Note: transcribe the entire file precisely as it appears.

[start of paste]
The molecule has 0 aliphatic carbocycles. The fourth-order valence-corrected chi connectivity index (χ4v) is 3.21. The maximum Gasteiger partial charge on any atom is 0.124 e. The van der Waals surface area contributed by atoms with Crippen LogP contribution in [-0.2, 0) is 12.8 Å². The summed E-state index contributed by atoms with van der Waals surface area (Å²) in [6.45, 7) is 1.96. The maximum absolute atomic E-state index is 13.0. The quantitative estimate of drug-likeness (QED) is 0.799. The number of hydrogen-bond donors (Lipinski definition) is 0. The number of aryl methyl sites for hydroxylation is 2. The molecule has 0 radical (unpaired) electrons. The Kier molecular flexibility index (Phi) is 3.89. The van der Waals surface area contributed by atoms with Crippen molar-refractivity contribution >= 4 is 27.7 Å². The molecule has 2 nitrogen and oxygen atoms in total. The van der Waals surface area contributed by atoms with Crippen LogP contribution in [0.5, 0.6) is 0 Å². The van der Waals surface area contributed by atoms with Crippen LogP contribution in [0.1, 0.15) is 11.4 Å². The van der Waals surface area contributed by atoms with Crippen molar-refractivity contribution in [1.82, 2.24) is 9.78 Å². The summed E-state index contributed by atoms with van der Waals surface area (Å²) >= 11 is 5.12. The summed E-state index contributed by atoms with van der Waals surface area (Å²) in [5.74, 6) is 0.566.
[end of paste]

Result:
The molecule has 0 aliphatic carbocycles. The fourth-order valence-corrected chi connectivity index (χ4v) is 3.21. The maximum Gasteiger partial charge on any atom is 0.124 e. The van der Waals surface area contributed by atoms with Crippen LogP contribution in [-0.2, 0) is 12.8 Å². The summed E-state index contributed by atoms with van der Waals surface area (Å²) in [6.45, 7) is 1.96. The maximum absolute atomic E-state index is 13.0. The quantitative estimate of drug-likeness (QED) is 0.799. The number of hydrogen-bond donors (Lipinski definition) is 0. The number of aryl methyl sites for hydroxylation is 2. The molecule has 0 radical (unpaired) electrons. The Kier molecular flexibility index (Phi) is 3.89. The van der Waals surface area contributed by atoms with Crippen molar-refractivity contribution >= 4 is 27.7 Å². The molecule has 2 nitrogen and oxygen atoms in total. The van der Waals surface area contributed by atoms with Crippen LogP contribution in [0.5, 0.6) is 0 Å². The van der Waals surface area contributed by atoms with Crippen LogP contribution in [0.1, 0.15) is 11.4 Å². The van der Waals surface area contributed by atoms with Crippen molar-refractivity contribution in [1.82, 2.24) is 9.78 Å². The summed E-state index contributed by atoms with van der Waals surface area (Å²) >= 11 is 5.12. The summed E-state index contributed by atoms with van der Waals surface area (Å²) in [5.74, 6) is 0.566.